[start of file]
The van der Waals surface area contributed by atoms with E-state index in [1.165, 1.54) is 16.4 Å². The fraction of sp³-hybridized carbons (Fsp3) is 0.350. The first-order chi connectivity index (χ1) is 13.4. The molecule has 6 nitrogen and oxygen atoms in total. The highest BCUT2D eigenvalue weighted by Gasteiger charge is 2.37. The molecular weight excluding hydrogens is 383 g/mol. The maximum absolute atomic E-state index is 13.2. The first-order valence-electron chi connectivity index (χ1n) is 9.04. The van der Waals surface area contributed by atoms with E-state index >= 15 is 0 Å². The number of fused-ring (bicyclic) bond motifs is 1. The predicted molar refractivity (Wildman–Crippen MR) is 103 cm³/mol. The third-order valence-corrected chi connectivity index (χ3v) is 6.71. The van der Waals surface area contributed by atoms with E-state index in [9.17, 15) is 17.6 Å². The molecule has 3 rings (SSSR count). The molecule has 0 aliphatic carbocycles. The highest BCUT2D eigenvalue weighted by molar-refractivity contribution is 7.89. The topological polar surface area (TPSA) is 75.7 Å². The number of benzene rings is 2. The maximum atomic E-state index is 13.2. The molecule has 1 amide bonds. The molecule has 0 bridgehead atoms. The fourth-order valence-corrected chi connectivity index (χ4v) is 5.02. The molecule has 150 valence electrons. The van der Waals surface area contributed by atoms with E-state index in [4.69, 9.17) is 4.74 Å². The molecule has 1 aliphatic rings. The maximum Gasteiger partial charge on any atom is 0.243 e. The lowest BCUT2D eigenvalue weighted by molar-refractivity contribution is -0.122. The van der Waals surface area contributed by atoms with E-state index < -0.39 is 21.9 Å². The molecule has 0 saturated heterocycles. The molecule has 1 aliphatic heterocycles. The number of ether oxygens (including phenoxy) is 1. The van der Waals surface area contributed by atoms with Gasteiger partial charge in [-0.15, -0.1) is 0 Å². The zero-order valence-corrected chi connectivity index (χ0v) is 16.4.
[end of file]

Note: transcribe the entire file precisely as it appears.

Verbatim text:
The van der Waals surface area contributed by atoms with E-state index in [1.165, 1.54) is 16.4 Å². The fraction of sp³-hybridized carbons (Fsp3) is 0.350. The first-order chi connectivity index (χ1) is 13.4. The molecule has 6 nitrogen and oxygen atoms in total. The highest BCUT2D eigenvalue weighted by Gasteiger charge is 2.37. The molecular weight excluding hydrogens is 383 g/mol. The maximum absolute atomic E-state index is 13.2. The first-order valence-electron chi connectivity index (χ1n) is 9.04. The van der Waals surface area contributed by atoms with E-state index >= 15 is 0 Å². The number of fused-ring (bicyclic) bond motifs is 1. The predicted molar refractivity (Wildman–Crippen MR) is 103 cm³/mol. The third-order valence-corrected chi connectivity index (χ3v) is 6.71. The van der Waals surface area contributed by atoms with E-state index in [9.17, 15) is 17.6 Å². The molecule has 3 rings (SSSR count). The molecule has 0 aliphatic carbocycles. The highest BCUT2D eigenvalue weighted by molar-refractivity contribution is 7.89. The topological polar surface area (TPSA) is 75.7 Å². The number of benzene rings is 2. The maximum atomic E-state index is 13.2. The molecule has 1 amide bonds. The molecule has 0 bridgehead atoms. The fourth-order valence-corrected chi connectivity index (χ4v) is 5.02. The molecule has 150 valence electrons. The van der Waals surface area contributed by atoms with E-state index in [4.69, 9.17) is 4.74 Å². The molecule has 1 aliphatic rings. The maximum Gasteiger partial charge on any atom is 0.243 e. The lowest BCUT2D eigenvalue weighted by molar-refractivity contribution is -0.122. The van der Waals surface area contributed by atoms with E-state index < -0.39 is 21.9 Å². The molecule has 0 saturated heterocycles. The molecule has 1 aliphatic heterocycles. The number of ether oxygens (including phenoxy) is 1. The van der Waals surface area contributed by atoms with Gasteiger partial charge in [-0.15, -0.1) is 0 Å². The zero-order valence-corrected chi connectivity index (χ0v) is 16.4.